Caister-on-Sea near Great Yarmouth is a delightful coastal village located to the north of Great Yarmouth, boasting a good selection of shops, restaurants, pubs and holiday accommodation and fabulous beaches.
Caister-on-Sea, also known colloquially as Caister and formerly Caister-next-Yarmouth, is a large village in Norfolk in England, United Kingdom, close to the large town of Great Yarmouth. It is a seaside resort and busy holiday destination on the “Golden Mile”, with its main attraction being its sandy “Georgian Beach”. It is home to Great Yarmouth race course. At the 2001 census it had a population of 8,756 and 3,970 households, the population increasing to 8,901 at the 2011 Census. It used to be served by Caister-on-Sea railway station. There was also a Caister Camp Halt, opened in 1933 to serve the holiday camp mentioned below. However, both were closed in 1959, after which Great Yarmouth railway station, 4 km (2.5 mi) to the south, became the nearest station. The wind farm at Scroby Sands has thirty 2–megawatt wind turbines, 2.5 km (1.6 mi) off shore.
Caister’s history dates back to Roman times. In around AD 200 a fort was built here as a base for a unit of the Roman army and navy. However its role as a fort appears to have been reduced following the construction of the Saxon Shore fort at Burgh Castle on the southern side of the estuary in the latter part of the 3rd century. The name ‘Caister’ derives from the Anglo-Saxon word ‘ceaster’ meaning ‘Roman fort’
In the 1950s, a building near the south gate at Caister was excavated in advance of a housing development. These buildings certainly do not appear to be very military as they include a hypocaust and painted wall plaster as well as female jewellery, and it has been suggested that this building may have been an officer’s house, or possibly a ‘seamen’s hostel’ which may be a polite name for a brothel. The site appears to have been abandoned in the 5th century, but 150 Saxon burials have been found to the south of the enclosure. The remains excavated in the 1950s are now managed by English Heritage and are open free of charge to the public as Caister Roman Site.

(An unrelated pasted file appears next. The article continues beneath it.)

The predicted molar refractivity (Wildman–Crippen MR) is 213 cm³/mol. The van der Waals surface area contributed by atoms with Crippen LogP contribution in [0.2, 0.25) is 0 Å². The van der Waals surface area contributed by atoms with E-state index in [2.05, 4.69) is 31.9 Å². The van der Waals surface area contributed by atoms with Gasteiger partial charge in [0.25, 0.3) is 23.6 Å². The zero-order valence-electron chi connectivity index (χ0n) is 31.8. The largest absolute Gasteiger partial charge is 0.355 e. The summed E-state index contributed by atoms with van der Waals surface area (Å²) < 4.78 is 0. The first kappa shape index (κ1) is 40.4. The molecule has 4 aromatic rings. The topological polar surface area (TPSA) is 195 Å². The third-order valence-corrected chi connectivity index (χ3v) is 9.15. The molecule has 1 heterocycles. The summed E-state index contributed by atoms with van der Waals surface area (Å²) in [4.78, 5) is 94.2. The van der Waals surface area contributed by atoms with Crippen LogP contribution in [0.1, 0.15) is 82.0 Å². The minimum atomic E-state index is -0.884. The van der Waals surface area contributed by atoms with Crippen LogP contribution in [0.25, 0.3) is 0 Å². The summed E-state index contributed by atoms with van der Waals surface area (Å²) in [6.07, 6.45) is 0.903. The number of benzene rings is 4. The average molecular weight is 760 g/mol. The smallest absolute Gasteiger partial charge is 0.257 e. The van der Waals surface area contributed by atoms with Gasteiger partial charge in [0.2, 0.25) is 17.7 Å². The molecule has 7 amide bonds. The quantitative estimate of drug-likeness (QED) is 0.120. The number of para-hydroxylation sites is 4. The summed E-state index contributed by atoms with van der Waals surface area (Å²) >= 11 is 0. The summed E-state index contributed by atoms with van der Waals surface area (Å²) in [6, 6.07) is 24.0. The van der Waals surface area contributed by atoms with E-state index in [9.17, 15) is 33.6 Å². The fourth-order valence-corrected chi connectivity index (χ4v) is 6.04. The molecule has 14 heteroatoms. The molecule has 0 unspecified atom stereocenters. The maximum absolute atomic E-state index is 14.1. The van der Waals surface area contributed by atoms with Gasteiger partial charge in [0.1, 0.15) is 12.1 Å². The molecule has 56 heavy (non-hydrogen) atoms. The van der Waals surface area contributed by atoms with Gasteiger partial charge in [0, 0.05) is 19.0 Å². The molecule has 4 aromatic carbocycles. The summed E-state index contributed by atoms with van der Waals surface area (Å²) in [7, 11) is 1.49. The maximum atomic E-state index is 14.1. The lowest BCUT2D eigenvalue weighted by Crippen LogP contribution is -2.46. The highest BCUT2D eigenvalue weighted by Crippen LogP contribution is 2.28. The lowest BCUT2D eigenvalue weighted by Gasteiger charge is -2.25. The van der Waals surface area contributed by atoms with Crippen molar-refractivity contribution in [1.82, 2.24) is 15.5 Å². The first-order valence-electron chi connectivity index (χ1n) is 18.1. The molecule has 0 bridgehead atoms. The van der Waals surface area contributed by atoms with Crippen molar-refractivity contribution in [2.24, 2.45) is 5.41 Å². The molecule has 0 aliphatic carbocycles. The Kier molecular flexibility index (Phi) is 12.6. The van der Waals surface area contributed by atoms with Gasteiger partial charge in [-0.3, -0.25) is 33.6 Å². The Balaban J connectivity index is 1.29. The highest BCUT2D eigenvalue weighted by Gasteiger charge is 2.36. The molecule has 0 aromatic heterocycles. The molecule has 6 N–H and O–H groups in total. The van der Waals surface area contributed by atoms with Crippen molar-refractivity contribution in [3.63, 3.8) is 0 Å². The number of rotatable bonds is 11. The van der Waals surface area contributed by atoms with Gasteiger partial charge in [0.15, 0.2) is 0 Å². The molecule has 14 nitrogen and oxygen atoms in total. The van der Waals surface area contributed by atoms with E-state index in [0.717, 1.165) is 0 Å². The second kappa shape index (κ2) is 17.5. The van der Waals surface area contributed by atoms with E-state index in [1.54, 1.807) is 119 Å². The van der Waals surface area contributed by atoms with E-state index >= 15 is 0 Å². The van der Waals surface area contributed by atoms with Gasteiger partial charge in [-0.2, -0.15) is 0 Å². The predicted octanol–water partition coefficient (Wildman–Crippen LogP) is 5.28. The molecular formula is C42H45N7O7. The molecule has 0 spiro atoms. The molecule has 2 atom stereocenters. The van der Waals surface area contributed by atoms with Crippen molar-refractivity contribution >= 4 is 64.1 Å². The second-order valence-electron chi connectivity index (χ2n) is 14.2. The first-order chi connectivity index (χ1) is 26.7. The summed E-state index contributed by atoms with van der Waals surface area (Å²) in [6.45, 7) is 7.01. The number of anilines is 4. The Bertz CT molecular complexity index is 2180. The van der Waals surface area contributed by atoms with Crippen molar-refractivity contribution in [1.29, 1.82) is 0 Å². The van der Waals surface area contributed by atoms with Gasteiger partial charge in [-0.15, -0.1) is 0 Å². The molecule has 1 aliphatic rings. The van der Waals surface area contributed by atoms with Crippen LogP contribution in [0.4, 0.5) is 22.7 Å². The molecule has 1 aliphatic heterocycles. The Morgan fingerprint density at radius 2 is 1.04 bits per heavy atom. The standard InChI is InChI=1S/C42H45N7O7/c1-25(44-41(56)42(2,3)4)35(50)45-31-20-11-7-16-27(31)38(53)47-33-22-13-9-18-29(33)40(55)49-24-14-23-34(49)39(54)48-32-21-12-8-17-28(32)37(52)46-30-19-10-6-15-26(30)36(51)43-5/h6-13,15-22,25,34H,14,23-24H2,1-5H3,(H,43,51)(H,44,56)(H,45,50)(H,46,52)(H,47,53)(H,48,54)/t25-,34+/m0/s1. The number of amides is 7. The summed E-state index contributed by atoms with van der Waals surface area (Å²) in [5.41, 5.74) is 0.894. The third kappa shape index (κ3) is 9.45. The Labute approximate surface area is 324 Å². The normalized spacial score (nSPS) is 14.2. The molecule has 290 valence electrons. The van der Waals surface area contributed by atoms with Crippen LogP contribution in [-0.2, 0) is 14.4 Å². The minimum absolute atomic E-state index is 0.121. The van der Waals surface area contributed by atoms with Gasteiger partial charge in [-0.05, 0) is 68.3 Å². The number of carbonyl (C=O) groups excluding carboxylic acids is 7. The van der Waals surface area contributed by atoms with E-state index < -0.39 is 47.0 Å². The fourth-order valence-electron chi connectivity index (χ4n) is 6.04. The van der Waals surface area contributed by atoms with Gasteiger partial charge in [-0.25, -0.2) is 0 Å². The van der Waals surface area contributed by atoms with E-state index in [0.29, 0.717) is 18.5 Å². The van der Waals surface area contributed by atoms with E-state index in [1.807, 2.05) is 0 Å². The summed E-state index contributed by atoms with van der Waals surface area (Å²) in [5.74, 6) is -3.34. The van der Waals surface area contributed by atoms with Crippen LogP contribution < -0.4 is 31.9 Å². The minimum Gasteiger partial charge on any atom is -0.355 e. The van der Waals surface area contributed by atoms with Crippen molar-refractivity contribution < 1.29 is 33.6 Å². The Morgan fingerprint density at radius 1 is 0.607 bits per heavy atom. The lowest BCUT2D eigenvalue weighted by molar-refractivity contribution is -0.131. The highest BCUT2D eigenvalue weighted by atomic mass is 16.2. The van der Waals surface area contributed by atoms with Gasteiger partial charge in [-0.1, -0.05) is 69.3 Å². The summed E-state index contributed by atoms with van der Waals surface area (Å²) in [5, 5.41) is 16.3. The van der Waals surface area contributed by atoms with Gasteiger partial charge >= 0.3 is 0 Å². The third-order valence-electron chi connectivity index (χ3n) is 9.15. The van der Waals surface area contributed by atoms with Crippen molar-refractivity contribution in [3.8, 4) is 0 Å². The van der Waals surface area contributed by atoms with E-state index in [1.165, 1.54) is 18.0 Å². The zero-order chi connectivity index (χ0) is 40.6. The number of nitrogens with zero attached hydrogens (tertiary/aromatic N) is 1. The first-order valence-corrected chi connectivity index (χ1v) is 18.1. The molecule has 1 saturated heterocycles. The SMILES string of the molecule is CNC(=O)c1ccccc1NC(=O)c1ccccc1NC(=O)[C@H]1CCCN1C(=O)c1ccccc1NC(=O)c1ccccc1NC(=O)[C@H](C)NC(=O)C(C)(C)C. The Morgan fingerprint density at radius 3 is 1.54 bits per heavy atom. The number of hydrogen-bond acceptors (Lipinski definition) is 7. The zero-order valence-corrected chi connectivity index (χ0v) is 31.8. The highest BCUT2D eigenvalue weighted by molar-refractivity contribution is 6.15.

There has been an offshore lifeboat in the area since 1791. It was used by a beach company to salvage ships wrecked on the sand banks. Between 1856 and 1969 lifeboats were operated by the RNLI. In the 1901 Caister lifeboat disaster, nine crew were lost while attempting a rescue during heavy seas. At the time it was said, “If they had to keep at it ’til now, they would have sailed about until daylight to help her. Going back is against the rules when we see distress signals like that”.
This response was translated by journalists to become the famous phrase “Caister men never turn back”. A monument to the men lost in the disaster bearing this inscription stands in the village cemetery, unveiled in 1903 and was listed Grade II by Historic England in 2020. A pub called the “Never Turn Back” is named after the incident.
Today, Caister is also host to a National Coastwatch Institution (NCI) Station.